DoingCL - Overview of the Instructor's Tasks





Overview of the Instructor's Tasks

The following section was adapted from Johnson, Johnson, and Smith Cooperative learning: Increasing college faculty instructional productivity, pages 57-69 (Johnson, et al., 1991, 1998). It outlines some of the major responsibilities of the instructor using collaborative learning structures.

Specify instructional objectives

  • academic objectives
  • social skills objectives
Decisions before instruction begins
  • Determine the group size: Generally, the shorter the task the smaller the group
  • Assign students to groups:
      The instructor should select the group. Heterogeneous groups are generally better. The length of time the groups stay together is dependent on the specific collaborative learning activity; however, keep in mind that time is needed for groups to become cohesive.
  • Arrange the room (if possible) so students can face one another and the instructor can walk up to each group.
  • Plan instructional materials to promote interdependence especially with newer groups or inexperienced students:
      Provide only one copy of the instructions per group or provide different members with different resources.
  • Assign group roles to ensure interdependence.
Structuring the task and positive interdependence
  • Explain the academic task:
    • Set the task so the students are clear about the assignment.
    • Explain the objectives of the lesson and relate the concepts and information to be studied to students' past experience and learning to ensure maximum transfer and retention.
    • Define relevant concepts, explain procedures students should follow, and give examples to help students understand what they are to learn and do in completing the assignment.
    • Ask the class specific questions to check students' understanding of the assignment.
  • Explain your criteria for success.
  • Structure positive interdependence by reinforcing that the students have a group goal (not just an individual goal) and that they need to rely on one another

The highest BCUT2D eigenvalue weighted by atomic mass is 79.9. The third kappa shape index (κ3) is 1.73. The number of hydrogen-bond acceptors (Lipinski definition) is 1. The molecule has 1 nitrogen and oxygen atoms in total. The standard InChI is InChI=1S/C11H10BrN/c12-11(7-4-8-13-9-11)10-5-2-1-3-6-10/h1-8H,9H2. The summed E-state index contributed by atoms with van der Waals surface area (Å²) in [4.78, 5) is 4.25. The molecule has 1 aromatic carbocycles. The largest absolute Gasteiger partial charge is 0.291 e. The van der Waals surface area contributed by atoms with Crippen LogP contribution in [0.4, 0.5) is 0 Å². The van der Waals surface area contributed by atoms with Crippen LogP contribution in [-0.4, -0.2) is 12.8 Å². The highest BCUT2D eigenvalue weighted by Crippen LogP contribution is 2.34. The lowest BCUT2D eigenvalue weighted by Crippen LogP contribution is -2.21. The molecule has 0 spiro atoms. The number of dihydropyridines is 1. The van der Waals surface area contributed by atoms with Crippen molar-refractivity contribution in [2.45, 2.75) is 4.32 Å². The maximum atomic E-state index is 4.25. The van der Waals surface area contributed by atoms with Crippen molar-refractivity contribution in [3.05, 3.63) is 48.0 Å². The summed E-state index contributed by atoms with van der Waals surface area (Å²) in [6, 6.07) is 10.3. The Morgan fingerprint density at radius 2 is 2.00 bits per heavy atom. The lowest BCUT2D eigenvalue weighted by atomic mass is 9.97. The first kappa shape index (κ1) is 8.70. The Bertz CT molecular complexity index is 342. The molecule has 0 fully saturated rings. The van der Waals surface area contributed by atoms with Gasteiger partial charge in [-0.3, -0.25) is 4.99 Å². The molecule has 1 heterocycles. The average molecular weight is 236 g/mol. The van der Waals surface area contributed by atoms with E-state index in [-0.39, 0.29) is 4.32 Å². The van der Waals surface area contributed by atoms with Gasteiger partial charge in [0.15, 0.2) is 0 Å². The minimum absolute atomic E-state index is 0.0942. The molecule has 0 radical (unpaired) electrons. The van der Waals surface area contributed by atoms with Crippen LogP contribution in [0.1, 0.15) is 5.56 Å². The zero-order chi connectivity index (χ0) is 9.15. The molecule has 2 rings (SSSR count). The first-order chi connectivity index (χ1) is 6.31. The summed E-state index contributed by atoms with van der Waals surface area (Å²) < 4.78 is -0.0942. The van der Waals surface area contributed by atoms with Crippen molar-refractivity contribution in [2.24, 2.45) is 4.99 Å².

• Structure individual accountability by observing members' participation, giving quizzes, having group members edit another student's work, having students explain the concepts to another member, or asking specific group members questions.
  • Structure cooperation among groups if so desired.
  • Specify desired behaviors, such as:
    • Each member explains how to arrive at the answer.
    • Each member relates what is being learned to previous information learned.
    • Everyone in the group understands the material and agrees with the answers.
    • Everyone participates.
    • Each listens accurately to what other group members are saying.
    • Members do not change their minds unless they are logically persuaded (majority rule does not promote learning).
    • Remember to criticize ideas, not people.
Monitoring and intervening
  • Monitor students' behavior to make sure they are working collaboratively and to observe their thinking process.
  • Assist with tasks as needed to clarify instructions or concepts.
  • Intervene to teach social skills if students are having difficulty working together.
  • Praise good collaborative exchanges when observed.
Evaluating learning and processing interaction
  • Provide closure to the lesson by having students summarize the key points (or the instructor may wish to summarize these points).
  • Evaluate the quality and quantity of students' learning
  • Teams process how well the group functioned and reflect on what occurred in their group.

Johnson, D. W., Johnson, R. T., and Smith, K. (1991). Cooperative learning: Increasing college faculty instructional productivity (ASHE-ERIC Higher Education Report No. 4). Washington, DC: The George Washington University, School of Education and Human Development.

Johnson, D. W., Johnson, R. T., and Smith, K. A. (1998). Active learning: Cooperation in the college classroom. Edina, MN: Interaction Book Company.

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